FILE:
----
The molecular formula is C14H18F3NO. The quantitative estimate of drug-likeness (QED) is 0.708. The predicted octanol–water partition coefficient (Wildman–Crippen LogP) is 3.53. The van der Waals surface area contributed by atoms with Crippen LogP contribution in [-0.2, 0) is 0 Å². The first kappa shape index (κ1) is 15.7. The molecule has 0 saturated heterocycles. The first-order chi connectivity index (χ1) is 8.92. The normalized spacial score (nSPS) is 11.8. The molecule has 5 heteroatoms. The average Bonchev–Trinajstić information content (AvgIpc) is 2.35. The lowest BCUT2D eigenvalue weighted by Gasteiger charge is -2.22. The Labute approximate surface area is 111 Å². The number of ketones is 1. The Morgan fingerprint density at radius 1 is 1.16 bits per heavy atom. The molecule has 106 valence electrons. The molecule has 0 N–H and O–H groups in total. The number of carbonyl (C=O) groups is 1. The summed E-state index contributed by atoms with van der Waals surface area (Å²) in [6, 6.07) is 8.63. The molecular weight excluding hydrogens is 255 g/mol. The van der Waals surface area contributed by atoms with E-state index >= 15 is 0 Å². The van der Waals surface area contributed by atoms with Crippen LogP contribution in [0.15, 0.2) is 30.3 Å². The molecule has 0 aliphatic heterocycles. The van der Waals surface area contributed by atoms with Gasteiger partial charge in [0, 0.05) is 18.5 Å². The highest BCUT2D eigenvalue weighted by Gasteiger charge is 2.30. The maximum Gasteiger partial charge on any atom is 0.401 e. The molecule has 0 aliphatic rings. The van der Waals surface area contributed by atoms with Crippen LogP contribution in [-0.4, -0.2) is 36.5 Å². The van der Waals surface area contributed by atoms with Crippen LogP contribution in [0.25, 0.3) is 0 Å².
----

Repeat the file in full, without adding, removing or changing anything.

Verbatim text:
The molecular formula is C14H18F3NO. The quantitative estimate of drug-likeness (QED) is 0.708. The predicted octanol–water partition coefficient (Wildman–Crippen LogP) is 3.53. The van der Waals surface area contributed by atoms with Crippen LogP contribution in [-0.2, 0) is 0 Å². The first kappa shape index (κ1) is 15.7. The molecule has 0 saturated heterocycles. The first-order chi connectivity index (χ1) is 8.92. The normalized spacial score (nSPS) is 11.8. The molecule has 5 heteroatoms. The average Bonchev–Trinajstić information content (AvgIpc) is 2.35. The lowest BCUT2D eigenvalue weighted by Gasteiger charge is -2.22. The Labute approximate surface area is 111 Å². The number of ketones is 1. The Morgan fingerprint density at radius 1 is 1.16 bits per heavy atom. The molecule has 106 valence electrons. The molecule has 0 N–H and O–H groups in total. The number of carbonyl (C=O) groups is 1. The summed E-state index contributed by atoms with van der Waals surface area (Å²) in [6, 6.07) is 8.63. The molecular weight excluding hydrogens is 255 g/mol. The van der Waals surface area contributed by atoms with E-state index >= 15 is 0 Å². The van der Waals surface area contributed by atoms with Crippen LogP contribution in [0.15, 0.2) is 30.3 Å². The molecule has 0 aliphatic heterocycles. The van der Waals surface area contributed by atoms with Gasteiger partial charge in [0, 0.05) is 18.5 Å². The highest BCUT2D eigenvalue weighted by Gasteiger charge is 2.30. The maximum Gasteiger partial charge on any atom is 0.401 e. The molecule has 0 aliphatic rings. The van der Waals surface area contributed by atoms with Crippen LogP contribution in [-0.4, -0.2) is 36.5 Å². The van der Waals surface area contributed by atoms with Crippen LogP contribution in [0.25, 0.3) is 0 Å².